Hello can you help me with this question?

Given an example of a sequence of continuity differentiable functions $\{f_n\}$ on $[0,1]$ so that $f_n\rightarrow f$ uniformly but $f$ is not differentiable at all points of $[0,1]$. $Hint$: draw graphs first.

I thought a good answer would be $f(x)$ = $|x|$ where $f_n(x)$= $x(1+1$/$n)$ but I wanted to take your opinion as well


  • $\begingroup$ No, it doesn't work. $|x| = x$ on $[0,1]$, so that $f$ is still differentiable. $\endgroup$ – zoidberg Dec 7 '18 at 6:59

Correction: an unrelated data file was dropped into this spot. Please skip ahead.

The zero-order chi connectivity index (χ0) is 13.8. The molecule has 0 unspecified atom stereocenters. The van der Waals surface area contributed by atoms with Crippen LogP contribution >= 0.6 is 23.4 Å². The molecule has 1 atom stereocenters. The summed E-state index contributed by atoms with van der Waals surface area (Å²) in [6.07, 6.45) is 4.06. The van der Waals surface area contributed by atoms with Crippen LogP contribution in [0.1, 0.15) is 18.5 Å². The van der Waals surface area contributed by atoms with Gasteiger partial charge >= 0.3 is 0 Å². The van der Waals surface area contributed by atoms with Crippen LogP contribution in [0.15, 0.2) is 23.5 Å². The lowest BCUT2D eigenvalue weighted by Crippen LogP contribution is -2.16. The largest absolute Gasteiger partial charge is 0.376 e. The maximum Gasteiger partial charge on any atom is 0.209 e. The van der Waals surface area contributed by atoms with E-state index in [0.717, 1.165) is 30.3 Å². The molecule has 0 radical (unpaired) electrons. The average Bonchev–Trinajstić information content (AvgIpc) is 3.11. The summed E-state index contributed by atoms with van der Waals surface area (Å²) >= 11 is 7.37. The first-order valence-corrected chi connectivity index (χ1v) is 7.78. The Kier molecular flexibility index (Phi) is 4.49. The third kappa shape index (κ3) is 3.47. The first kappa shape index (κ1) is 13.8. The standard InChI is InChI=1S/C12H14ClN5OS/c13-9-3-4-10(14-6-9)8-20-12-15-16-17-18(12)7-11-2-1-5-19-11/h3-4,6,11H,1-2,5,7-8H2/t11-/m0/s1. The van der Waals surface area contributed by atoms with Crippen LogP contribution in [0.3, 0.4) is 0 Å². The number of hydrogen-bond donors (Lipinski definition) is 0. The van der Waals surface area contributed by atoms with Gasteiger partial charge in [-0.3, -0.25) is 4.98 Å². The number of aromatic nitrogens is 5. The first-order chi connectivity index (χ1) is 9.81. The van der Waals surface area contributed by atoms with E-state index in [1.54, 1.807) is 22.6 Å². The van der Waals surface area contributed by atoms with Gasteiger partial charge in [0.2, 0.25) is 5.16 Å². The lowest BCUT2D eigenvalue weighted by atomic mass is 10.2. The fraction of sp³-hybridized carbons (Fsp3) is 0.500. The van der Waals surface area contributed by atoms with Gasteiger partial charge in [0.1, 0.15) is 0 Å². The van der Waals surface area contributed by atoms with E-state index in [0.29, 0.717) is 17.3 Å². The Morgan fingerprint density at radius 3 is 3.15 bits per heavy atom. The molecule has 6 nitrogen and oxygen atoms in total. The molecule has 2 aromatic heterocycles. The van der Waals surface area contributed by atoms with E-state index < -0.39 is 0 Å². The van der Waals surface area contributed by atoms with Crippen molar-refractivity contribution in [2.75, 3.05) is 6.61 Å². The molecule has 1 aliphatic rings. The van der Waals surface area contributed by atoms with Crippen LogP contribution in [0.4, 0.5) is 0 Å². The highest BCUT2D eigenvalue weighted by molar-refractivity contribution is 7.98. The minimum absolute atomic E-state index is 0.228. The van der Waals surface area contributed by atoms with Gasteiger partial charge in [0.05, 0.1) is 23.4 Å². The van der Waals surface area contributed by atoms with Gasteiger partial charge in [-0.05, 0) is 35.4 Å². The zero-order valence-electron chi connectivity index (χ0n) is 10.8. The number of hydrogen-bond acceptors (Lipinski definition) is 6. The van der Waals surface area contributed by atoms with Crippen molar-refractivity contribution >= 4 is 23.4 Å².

• $\begingroup$ Please retype the question in the image for the convenience! $\endgroup$ – Le Anh Dung Dec 7 '18 at 6:59
  • $\begingroup$ Your general idea of trying to make a $V$-shaped limit is a good one though. $\endgroup$ – zoidberg Dec 7 '18 at 7:01
  • $\begingroup$ $f$ needs to be not differentiable at all points. $\endgroup$ – copper.hat Dec 7 '18 at 7:37
  • $\begingroup$ the Weierstrass function? $\endgroup$ – Lau Dec 7 '18 at 8:04

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